Transient Workers Count Too submitted a 23-page set of proposals to government feedback portal REACH  in advance of the 2014 budget debate in Parliament.

Among the many recommendations are these key ones:


A. Permit job mobility among work permit holders

This is key starting point for the oft-stated desire to improve productivity in Singapore. The current situation where workers cannot change employers, but must be repatriated when their job ends, even when terminated prematurely, creates serious undesirable effects:

  • it excessive leverage to employers, some of whom are tempted to exploit it unfairly;
  • leads to under-reporting of abuses and work safety shortcomings when workers are too afraid to blow the whistle;
  • efforts to improve productivity tend to be undercut, as experienced and trained workers are lost to the Singapore economy on repatriation.

To enable job mobility, migrant workers whose work permit has been terminated should be granted a “Job-Search Pass Visa” of up to 30 days, so that they can look for alternative employment.

At the same time, employers should be incentivised to hire migrant workers in Singapore, rather than hiring new workers from abroad. They should also be incentivised to send their workers for training.


B. Alter levy system

Whilst the levy was originally meant to help control the numbers of foreign workers brought into Singapore, this aim is mostly achieved through the Dependency Ratio today. Meanwhile,

… the growth in migrant worker numbers and the increase in levy rates (except on domestic workers) over the past decade or so has resulted in the levy becoming a major source of revenue for the government. The difficulty here is that it is a departure from the original central purpose of the levy; it may prove difficult, in time, to discuss a rational development policy without admitting into consideration arguments for sustaining migrant worker employment for the sake of sustaining government revenue.


From the point of view of migrant workers, the levy imposes a disadvantage without necessarily fulfilling the intention of protecting the jobs and incomes of nationals. There is good reason to consider that the levy has the effect of depressing the salaries of migrant workers. Employers are obliged to pay the levy, but they may try to control their costs by holding down their employees’ salaries. Furthermore, the need to pay the levy – one that is rising in the cases of workers other than domestic workers – tempts employers to recover money from workers in the form of cuts of recruitment fees/kickbacks and work permit renewal fees while at the same time encouraging workers to look for illegal work where levies are not paid and workers and employers share the benefit of the saving. This qualifies as a specimen of “bad law”: it’s not a legal measure that was introduced from bad intentions, but it has the result of encouraging people who might otherwise be law-abiding to break the law.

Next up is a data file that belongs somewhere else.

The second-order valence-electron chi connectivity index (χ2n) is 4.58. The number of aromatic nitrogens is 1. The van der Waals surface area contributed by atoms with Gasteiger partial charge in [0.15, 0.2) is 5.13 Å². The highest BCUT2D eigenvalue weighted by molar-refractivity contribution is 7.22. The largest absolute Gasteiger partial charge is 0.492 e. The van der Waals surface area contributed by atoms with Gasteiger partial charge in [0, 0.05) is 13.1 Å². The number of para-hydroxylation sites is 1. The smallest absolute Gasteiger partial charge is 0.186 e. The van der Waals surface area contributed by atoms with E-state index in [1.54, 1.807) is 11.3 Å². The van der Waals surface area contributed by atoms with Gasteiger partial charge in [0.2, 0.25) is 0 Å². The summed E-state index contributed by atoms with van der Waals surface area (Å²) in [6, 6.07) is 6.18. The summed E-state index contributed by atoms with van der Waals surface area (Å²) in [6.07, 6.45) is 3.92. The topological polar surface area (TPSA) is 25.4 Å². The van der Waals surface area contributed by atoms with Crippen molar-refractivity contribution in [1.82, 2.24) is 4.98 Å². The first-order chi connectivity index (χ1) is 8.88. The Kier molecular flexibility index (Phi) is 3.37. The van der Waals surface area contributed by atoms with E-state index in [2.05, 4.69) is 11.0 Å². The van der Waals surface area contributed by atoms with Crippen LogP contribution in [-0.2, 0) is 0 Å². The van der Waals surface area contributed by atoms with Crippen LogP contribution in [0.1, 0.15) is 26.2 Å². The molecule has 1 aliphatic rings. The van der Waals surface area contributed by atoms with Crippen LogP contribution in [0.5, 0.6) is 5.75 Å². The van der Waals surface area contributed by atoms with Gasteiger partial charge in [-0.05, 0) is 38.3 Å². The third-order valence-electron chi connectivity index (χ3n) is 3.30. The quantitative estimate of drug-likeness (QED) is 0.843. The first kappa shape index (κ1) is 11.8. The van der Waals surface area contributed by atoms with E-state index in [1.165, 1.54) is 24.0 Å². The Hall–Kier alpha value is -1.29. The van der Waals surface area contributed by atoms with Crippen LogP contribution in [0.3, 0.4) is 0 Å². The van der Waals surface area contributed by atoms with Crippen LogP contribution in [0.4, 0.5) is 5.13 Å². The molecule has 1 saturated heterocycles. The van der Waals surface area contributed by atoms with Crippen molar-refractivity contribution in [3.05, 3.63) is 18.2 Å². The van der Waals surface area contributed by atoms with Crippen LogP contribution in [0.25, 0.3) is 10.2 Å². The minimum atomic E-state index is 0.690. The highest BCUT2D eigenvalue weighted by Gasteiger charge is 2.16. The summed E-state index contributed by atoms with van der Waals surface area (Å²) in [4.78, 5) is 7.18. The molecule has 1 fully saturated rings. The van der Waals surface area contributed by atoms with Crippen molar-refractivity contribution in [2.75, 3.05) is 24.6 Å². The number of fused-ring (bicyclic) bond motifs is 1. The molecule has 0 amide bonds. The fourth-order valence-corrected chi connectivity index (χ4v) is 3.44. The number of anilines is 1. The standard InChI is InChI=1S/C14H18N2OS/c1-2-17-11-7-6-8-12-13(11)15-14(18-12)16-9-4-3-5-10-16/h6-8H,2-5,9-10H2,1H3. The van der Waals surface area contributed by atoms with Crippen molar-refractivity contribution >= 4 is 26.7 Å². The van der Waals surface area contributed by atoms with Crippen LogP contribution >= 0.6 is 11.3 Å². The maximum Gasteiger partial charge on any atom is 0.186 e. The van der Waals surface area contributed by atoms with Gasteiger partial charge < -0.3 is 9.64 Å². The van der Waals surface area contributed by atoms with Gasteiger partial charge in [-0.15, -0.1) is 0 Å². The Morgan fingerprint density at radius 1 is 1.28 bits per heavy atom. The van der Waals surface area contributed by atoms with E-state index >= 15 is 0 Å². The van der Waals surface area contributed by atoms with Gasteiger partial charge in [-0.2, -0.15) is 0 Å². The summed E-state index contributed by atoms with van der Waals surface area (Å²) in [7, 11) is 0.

Other proposals include:

1. Out of the levies collected, create a fund from which grants may be made to cover hospitalisation costs over the maximum amount currently insured. This would be to the advantage of both employers and employees removing any doubts about affordability.

2. Workers who have suffered an injury and have had their work passes cancelled, should be permitted to seek alternative employment once they are off medical leave and certified fit to resume work. This should alleviate the economic distress they suffer while waiting for resolution of their WICA claims.

3. There should be staffed desks at points of departure from Singapore just before passport control where workers would be asked to fill in a simple form to establish whether they had any issues with their employers that had not been resolved before their departure. This way workers who have had no opportunity to seek redress while in Singapore can be identified and have their cases dealt with.

4. Better provision of accommodation is needed. Whilst their stays might be temporary, the solutions and infrastructure we have to accommodate them cannot be seen as such. We should see them as colleagues with an equal stake to locals in a company, and very much part of the social and economic landscape.

5. Foreign domestic workers should be allowed to live outside of their employers’ homes. This addresses the domestic workers’ need for privacy and space away from their employers. It also reduces the likelihood of overwork and abuse as there is a clear end to their working day and they have the opportunity to seek advice or help if needed.

download_reportThe full report in pdf format (613 KB) can be downloaded by clicking the icon at left.